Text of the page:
11 books directly related to Xinjiang 📚

All 11 Xinjiang books as recommended by authors and experts. Updated weekly.

Eurasian Crossroads: A History of Xinjiang

By James Millward,

Book cover of Eurasian Crossroads: A History of Xinjiang

Why this book?

Eurasian Crossroads is an essential resource for anyone seeking to learn about the complex historical context of the genocide taking place in Xinjiang today. James Millward, who is widely regarded as the leading historian of Chinese Central Asia, provides an accessible-yet-thorough examination of the various peoples and empires that have called the region home. 


Typhoon: A Novel

By Charles Cumming,

Book cover of Typhoon: A Novel

Why this book?

When Charles Cumming published Typhoon in 2009, China's Xinjiang province was a festering wound for the Chinese Communist Party, with the local Uyghur population sporadically resisting subjugation by their Han overlords. Now it is a full-blown police-state with mass Uyghur detention camps that amount to genocide, according to many human rights groups. Cumming shrewdly chose Xinjiang tensions as the spark for a rogue CIA scheme to destabilize the Beijing regime. Knowing what is currently happening in Xinjiang, it is hard for me now to re-read the novel with the same sense of nostalgia for the authentically rendered places in the cities I know (or knew) well: Urumqi, Shanghai, Beijing, Hong Kong. These gems have all been deprecated by the Party, but they are partially preserved in Cumming's meticulous prose.


Down a Narrow Road: Identity and Masculinity in a Uyghur Community in Xinjiang China

By Jay Dautcher,

Book cover of Down a Narrow Road: Identity and Masculinity in a Uyghur Community in Xinjiang China

Why this book?

This book is an ethnographic account of Uyghur suburban life in the mid-1990s, which might sound very far removed from the political and humanitarian crisis going on in the region today. Yet the portrait it offers of Uyghur family life, market trading, informal socializing, and forms of religious devotion has arguably never been more important, given that the Chinese state has been targeting precisely these benign, everyday practices and beliefs in recent years by separating children from their parents, sending officials to live with Uyghur families, and destroying traditional Uyghur homes. Reading it is an immersive, often funny, experience, which should make people understand the consequences of the state-sponsored violence these communities have been subjected to.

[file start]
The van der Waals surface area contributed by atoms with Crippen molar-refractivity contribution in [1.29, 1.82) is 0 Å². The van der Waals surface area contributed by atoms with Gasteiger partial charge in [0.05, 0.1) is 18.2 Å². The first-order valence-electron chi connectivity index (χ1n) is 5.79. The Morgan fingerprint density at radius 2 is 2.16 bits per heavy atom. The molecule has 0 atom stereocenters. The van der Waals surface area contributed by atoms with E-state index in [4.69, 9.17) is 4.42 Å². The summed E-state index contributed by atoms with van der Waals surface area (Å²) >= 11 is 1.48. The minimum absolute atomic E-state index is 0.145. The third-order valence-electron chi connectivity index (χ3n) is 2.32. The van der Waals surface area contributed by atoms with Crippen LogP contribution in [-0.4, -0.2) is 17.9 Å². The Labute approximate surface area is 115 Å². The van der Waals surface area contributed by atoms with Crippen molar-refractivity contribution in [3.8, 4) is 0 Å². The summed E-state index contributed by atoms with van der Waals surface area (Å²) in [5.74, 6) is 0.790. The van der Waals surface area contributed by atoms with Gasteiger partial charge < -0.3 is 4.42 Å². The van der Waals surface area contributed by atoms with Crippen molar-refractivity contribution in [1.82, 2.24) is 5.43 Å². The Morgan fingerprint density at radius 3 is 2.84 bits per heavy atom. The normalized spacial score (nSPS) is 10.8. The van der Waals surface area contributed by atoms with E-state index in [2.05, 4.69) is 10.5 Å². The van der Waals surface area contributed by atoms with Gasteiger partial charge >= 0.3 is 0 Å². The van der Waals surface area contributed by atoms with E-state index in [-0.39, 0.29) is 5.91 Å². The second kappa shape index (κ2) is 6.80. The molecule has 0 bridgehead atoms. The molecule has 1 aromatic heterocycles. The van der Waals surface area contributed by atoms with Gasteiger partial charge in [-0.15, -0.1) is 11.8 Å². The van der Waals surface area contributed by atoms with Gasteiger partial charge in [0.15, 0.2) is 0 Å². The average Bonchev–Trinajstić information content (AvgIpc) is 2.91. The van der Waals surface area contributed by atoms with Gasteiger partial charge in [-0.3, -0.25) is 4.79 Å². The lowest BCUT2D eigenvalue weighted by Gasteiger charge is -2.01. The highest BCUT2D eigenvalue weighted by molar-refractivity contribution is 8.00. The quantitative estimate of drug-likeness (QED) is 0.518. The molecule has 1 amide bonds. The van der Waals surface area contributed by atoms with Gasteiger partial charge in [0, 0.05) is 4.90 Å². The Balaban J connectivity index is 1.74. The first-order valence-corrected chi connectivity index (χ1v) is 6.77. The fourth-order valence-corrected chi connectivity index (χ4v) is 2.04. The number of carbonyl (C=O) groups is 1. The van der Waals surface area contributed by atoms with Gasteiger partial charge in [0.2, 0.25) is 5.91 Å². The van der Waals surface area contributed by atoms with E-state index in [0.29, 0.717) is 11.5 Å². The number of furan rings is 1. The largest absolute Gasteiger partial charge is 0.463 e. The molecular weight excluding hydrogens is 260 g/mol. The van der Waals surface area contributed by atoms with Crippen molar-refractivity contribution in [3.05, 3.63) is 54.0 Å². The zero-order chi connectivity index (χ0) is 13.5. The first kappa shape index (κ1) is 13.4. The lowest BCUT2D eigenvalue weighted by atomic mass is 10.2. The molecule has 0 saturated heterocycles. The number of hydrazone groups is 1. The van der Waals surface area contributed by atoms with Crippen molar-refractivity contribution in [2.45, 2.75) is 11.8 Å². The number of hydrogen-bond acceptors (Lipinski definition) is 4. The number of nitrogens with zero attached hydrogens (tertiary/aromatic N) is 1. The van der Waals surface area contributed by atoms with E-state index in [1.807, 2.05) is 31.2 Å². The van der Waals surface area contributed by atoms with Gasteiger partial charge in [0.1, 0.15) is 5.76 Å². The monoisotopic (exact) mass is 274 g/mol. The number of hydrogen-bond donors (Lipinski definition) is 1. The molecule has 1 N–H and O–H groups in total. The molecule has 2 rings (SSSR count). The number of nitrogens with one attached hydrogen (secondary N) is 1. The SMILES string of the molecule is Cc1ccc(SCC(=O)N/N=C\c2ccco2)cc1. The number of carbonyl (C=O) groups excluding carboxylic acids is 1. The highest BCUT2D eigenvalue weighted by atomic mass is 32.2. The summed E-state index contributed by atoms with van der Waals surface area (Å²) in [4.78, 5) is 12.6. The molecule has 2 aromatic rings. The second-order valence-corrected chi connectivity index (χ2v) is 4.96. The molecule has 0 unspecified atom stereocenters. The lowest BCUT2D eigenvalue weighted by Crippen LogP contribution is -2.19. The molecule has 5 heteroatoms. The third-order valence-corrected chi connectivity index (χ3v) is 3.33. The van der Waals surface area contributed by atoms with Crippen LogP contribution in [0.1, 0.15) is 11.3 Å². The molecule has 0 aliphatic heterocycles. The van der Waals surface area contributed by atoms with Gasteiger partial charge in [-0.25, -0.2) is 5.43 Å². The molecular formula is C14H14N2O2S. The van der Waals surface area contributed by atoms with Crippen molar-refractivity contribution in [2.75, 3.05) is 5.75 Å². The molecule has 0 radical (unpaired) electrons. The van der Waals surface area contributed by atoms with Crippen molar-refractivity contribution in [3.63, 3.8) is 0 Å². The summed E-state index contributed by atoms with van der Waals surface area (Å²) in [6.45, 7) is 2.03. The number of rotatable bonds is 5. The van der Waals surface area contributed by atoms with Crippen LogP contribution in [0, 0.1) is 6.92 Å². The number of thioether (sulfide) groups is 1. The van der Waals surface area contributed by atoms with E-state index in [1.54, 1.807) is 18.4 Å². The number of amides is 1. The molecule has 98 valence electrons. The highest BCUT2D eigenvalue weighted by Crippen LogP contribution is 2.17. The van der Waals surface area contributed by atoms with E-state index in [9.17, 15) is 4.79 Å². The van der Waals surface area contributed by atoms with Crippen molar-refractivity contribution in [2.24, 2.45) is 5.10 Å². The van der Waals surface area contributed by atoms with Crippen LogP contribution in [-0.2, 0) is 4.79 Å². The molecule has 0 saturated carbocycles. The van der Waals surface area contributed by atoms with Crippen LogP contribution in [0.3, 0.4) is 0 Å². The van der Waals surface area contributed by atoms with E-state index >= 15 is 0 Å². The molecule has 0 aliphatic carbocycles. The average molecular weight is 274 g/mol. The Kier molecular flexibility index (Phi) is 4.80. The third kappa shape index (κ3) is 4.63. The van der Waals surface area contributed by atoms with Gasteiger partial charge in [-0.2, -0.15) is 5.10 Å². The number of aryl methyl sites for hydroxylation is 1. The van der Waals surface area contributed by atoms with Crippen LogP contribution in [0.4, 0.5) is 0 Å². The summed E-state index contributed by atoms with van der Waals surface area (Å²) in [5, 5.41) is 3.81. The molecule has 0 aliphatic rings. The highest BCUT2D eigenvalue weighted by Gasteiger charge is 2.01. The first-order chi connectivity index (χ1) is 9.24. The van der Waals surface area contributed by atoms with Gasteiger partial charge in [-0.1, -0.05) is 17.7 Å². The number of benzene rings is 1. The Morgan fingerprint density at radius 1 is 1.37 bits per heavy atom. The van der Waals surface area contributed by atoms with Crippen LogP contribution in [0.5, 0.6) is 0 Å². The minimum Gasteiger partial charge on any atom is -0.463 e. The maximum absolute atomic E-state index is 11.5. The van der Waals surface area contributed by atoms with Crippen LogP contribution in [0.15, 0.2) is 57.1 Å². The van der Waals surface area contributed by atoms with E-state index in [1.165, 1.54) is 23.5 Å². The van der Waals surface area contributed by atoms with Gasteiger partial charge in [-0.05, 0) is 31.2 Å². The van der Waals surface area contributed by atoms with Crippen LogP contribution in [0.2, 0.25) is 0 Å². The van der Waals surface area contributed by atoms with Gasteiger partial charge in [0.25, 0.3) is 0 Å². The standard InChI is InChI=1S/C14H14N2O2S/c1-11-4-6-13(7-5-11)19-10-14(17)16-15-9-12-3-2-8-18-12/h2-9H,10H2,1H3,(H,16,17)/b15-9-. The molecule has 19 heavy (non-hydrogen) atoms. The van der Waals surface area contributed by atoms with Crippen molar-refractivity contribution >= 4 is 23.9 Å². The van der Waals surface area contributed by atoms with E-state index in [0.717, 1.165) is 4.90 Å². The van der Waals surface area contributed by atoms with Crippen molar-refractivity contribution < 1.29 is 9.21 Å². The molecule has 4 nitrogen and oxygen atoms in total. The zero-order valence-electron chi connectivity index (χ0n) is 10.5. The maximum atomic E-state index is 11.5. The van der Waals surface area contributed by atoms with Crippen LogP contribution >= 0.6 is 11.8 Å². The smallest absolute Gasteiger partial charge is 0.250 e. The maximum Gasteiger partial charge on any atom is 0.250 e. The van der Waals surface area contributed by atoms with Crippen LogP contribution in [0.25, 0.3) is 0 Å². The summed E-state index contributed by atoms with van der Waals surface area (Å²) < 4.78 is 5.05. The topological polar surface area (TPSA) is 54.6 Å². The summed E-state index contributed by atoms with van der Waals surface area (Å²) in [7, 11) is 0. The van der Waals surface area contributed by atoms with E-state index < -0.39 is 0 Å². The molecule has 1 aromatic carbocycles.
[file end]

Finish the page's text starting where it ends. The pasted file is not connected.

Oil and Water: Being Han in Xinjiang

By Tom Cliff,

Book cover of Oil and Water: Being Han in Xinjiang

Why this book?

Since 1949 the demographics of Xinjiang have been altered radically by waves of migration of Han Chinese, initially with the paramilitary bingtuan organisation, but in recent decades by economic migrants. Cliff’s book is an important reminder of how their presence functions in a neo-colonial fashion, and the influence that their needs and concerns have on official policy in the region – which to put it simplistically, is to keep them happy. Though he emphasises that Han in Xinjiang are far from a homogenous social group – something that often gets forgotten or obscured – the common viewpoints and concerns that emerge from his interviews are a sobering reminder of the difficulties in finding common ground between Han and Uyghur in the region.


Central Asia: A New History from the Imperial Conquests to the Present

By Adeeb Khalid,

Book cover of Central Asia: A New History from the Imperial Conquests to the Present

Why this book?

Since the 19th-century control over Central Asia has been split between Russia and China. This makes it extremely difficult for historians to write a coherent narrative of the region as a whole, but Khalid has pulled it off. His book is aimed at general readers while drawing on sources in multiple languages, including Uzbek and Uyghur. Khalid considers comparative imperialism and modernization.


The Compensations of Plunder: How China Lost Its Treasures

By Justin M. Jacobs,

Book cover of The Compensations of Plunder: How China Lost Its Treasures

Why this book?